IT'S EXCEEDINGLY RISKY for an American President to get involved in the religious wars of Northern Ireland, but at least Mr. Carter seems to see the danger. His statement, issued on Tuesday after weeks of rumor and speculation, is a model of caution. The trouble is that not all of the people reading it are going to be as cautious as he is. He will have to guard against the inevitable attempts to draw him into a mediator's role and to make him weaken the one essential condition for his aid.
The justification for this initiative is that the guerrilla warfare in Northern Ireland is now in its eighth year, with no end in sight. A lot of Americans worry about it -particularly those whose families came here from Ireland. The administration can argue with some justice that there will always be a lot of American interest and involvement in Irish affairs, and Mr. Carter's statement is only an attempt to preempt the wrong kind with the right kind.
The wrong kind is, of course, the flow of contributions to buy arms for the Irish Republican Army. That flow has dropped sharply over the past year or two, as Americans have come to realize that the money goes to a terrorist organization whose victims have predominantly been not British soldiers, but Irish civilians, including small children. A strong appeal to cut off the money for the gunmen was launched last St. Patrick's Day by House Speaker Thomas O'Neill, Sens. Edward M. Kennedy and Daniel Patrick Moynihan, and Gov. Hugh Carey of New York. It was a statesmanlike gesture, but it was followed by a ripple of anxiety among other Irish-Americans that it addressed only the Catholic side of this covert war. The Protestants of Northern Ireland are, after all, the majority, and their irregular military organizations are at least as heavily armed, and as quick to violence, as the IRA.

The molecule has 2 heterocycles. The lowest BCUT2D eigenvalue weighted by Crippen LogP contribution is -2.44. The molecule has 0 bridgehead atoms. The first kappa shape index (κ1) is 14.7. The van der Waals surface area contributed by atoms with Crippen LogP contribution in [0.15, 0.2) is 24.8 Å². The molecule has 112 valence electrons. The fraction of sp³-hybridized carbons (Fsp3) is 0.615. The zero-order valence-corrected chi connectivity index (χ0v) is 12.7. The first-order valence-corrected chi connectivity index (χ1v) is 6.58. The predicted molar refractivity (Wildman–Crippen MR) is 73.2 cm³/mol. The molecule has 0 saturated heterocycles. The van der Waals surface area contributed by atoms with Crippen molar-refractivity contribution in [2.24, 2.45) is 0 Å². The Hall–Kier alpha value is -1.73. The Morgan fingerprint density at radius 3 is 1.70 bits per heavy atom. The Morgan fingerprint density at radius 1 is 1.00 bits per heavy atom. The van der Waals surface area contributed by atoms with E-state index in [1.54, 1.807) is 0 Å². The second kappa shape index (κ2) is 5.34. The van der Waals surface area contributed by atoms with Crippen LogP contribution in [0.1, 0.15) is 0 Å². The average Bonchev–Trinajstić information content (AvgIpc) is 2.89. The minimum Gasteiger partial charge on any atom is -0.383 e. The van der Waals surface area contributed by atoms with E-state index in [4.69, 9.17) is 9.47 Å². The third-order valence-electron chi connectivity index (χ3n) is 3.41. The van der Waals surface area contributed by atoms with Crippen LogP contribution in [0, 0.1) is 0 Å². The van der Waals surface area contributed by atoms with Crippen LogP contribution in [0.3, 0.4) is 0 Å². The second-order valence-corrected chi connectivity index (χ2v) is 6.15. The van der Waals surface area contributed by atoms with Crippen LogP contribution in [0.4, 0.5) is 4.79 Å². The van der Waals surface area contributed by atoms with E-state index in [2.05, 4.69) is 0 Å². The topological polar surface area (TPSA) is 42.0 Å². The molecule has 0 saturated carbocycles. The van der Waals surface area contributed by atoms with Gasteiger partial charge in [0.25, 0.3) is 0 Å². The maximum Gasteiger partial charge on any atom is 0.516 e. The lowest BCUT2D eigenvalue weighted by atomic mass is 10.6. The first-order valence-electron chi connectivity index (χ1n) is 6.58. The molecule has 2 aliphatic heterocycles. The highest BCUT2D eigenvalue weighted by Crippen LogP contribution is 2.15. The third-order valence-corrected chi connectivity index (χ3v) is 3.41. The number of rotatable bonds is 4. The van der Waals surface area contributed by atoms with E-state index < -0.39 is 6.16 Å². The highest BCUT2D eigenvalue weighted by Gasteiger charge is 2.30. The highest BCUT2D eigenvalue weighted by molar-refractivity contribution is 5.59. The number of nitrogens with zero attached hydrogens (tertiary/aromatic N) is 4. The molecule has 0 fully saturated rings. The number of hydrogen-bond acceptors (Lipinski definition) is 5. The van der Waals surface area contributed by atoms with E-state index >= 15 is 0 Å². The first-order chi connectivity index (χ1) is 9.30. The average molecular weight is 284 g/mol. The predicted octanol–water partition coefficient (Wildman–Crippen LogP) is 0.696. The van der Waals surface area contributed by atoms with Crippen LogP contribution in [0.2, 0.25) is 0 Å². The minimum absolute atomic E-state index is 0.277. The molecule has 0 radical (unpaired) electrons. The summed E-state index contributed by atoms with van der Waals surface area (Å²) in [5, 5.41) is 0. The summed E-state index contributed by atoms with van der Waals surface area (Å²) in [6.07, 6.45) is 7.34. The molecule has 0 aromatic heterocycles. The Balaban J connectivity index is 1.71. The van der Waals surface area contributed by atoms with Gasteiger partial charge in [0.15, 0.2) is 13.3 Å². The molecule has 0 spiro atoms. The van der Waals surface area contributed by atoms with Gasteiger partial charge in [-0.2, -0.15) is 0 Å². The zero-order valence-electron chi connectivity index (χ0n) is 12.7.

In June the four politicians met with Secretary of State Cyrus Vance to ask what further might be done. The State Department talked at length with Britain, to which Northern Ireland belongs, and the Irish Republic, which it adjoins. The result was the President's statement promising aid - but only if there is peace.
Peace requires a political settlement between the Protestant majority and the Catholic minority, with the minority getting a genuine share of power. The Northern Irish are going to have to work that out among themselves, the President said. But if they can do it, the United States will "see how additional jobcreating investment could be encouraged," a powerful inducement in a province where the unemployment rate is now double Britain's average.
Sen. Kennedy immediately added a suggestion that this aid could take on the dimensions of a small Marshall Plan with grants, loans "and other incentives and subsidies for U.S. firms to invest in Northern Ireland." The senator may well be pushing the administration a bit further than it cares to go just yet. But, having gotten into this affair, Mr. Carter ought not to be excessively vague about the nature of the promise he is making. It is worth something to Americans to see peace in that battered province, and the United States is now putting up a cash prize for the peacemakers.